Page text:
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Marooned traffic starting to flow

Travellers and trucks are once again moving along the Alaska Highway, although last week’s floods have left a trail of destruction in their wake.


Travellers and trucks are once again moving along the Alaska Highway, although last week’s floods have left a trail of destruction in their wake.

The road opened up around eight o’clock Monday evening, and everyone was on their way soon after that, said Penny Veitch, a cook at the Rancheria Lodge.

“We made a lot of new friends and took a big group photo of everybody. Really nice people; we had a good time.”

Travellers had been stranded for four days in Rancheria, with mudslides on one side and a washout on the other.

Veitch said that traffic is still heavy through the area, but everything at the lodge is pretty much back to normal.

A single-lane, gravel pioneer road over the washout area at Canyon Creek will allow controlled traffic flow while construction crews work on a more permanent detour route.

The Yukon government has warned travellers to expect lengthy delays.

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The reopening of the Alaska Highway will allow people, food and fuel to move more freely in and out of the Yukon, but much work remains to repair the damage of the flooding.

The community of Lower Post, B.C., has declared a state of emergency. Fourteen homes have been severely damaged by flooding, and at least 24 individuals, nearly a tenth of the community’s residents, are unable to return to their homes.

Parts of the Canol Road and the Nahanni Range Road remain closed, and the government has only begun to assess that damage.

The Wolverine mine mill was closed for two days because ore could not be shipped out nor supplies brought in on the Robert Campbell Highway. That highway reopened at noon on Tuesday.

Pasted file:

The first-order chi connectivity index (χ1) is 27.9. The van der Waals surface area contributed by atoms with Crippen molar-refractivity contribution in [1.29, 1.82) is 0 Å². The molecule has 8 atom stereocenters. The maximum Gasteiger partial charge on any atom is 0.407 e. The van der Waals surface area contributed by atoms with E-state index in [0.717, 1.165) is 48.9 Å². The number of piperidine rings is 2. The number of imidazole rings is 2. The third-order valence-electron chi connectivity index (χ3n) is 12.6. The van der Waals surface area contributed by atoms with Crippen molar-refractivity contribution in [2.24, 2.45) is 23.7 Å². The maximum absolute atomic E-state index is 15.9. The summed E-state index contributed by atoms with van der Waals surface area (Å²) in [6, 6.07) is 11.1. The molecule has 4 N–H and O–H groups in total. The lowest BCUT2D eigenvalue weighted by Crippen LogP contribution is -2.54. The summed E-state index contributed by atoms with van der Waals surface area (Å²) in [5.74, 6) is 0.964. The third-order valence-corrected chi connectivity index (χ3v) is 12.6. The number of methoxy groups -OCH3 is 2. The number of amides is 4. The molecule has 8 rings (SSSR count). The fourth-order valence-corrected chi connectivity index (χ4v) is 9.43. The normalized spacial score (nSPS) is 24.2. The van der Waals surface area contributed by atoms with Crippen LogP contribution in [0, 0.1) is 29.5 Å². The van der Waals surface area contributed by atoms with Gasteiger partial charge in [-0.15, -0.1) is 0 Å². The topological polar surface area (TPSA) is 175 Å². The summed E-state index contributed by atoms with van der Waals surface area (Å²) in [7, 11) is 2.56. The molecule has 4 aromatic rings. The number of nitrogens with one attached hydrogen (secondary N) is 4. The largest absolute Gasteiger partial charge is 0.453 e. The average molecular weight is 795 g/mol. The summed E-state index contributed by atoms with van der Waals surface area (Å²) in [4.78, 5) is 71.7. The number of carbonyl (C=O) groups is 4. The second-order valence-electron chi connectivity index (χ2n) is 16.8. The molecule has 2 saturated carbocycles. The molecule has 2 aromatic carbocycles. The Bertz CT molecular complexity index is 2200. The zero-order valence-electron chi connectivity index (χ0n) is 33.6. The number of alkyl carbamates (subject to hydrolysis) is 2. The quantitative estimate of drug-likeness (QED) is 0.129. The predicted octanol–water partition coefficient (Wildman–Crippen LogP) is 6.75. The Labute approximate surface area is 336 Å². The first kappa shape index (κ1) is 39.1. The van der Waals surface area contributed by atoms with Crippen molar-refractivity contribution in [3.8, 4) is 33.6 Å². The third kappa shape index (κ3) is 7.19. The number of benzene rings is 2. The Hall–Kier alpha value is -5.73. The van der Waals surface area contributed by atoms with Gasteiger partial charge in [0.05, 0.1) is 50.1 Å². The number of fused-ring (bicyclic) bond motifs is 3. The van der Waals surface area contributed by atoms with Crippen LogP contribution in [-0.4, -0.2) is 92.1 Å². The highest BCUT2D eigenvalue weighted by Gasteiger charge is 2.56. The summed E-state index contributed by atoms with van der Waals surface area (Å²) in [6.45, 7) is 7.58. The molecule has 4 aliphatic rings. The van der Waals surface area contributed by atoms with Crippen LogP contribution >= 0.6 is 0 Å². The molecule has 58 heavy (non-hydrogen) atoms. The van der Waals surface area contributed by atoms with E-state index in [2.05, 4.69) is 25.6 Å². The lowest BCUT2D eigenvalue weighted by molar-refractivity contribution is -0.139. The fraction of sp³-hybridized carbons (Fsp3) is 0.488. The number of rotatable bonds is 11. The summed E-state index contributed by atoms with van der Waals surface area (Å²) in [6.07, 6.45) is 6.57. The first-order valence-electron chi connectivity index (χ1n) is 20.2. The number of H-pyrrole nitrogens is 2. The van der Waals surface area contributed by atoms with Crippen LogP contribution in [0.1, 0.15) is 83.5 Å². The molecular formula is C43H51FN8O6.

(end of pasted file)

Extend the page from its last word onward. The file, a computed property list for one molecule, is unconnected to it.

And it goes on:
The flooding events of the last week were “unprecedented,” said Rick Janowicz with the Yukon Department of Environment.

“This was just a massive event, never seen before.”

A snowpack that was 50 per cent deeper than normal combined with a late spring and rainfall exceeding 70 millimetres to create a “perfect storm,” Janowicz said.

Stores are restocking their shelves after a run on perishable food and other items over the weekend. Real Canadian Superstore manager Roger Brown said it was interesting and surprising to see what items people chose to stock up on.

“Toilet paper made perfect sense, it’s just not something that I personally would have put at the top of my list,” he said. “By the time I thought of it, I would have been out of luck.”

Superstore teamed up with sister store Extra Foods to hire a Hercules aircraft to shuttle food from trucks stranded in Watson Lake to Whitehorse while the highway was closed. The plane made two trips on Sunday and another three on Monday.

A load of fresh produce made it to Extra Foods on the Hercules Monday, but vegetables remained scarce at Superstore until trucks arrived Tuesday afternoon.

Brown said the decision was made to fly food in because they feel a responsibility to provide food to residents.

“We recognize that our stores are very successful up here and it’s important.”

Customers will not see a price increase as a result of the cost of renting the aircraft, he said.

Travellers have cleared out of Watson Lake, where hotels and services had been overwhelmed over the weekend. Trucker Kyle Reid was stuck there for several days.

Reid was on his way to Fort McPherson to make a fuel delivery. Travellers were generally in good spirits and the town of Watson Lake was very welcoming, he said.

“They’ve had movies, and they’ve had some entertainment at the high school, and they’ve put on meals and that sort of thing to accommodate everybody and to keep everybody as informed as possible.”

A reception centre in Watson Lake set up by the government’s emergency social services staff closed its doors yesterday. The staff will continue to provide food and shelter for the 10 to 15 evacuated residents of Upper Liard who still require services, said Pat Living with Health and Social Services.

Yukon’s chief medical officer, Dr. Brendan Hanley, travelled to Watson Lake Sunday and said there were no immediate worries from a public-health perspective. He was impressed, he said, both by the extent of the damage and by the level of collaboration between government departments.

Contact Jacqueline Ronson at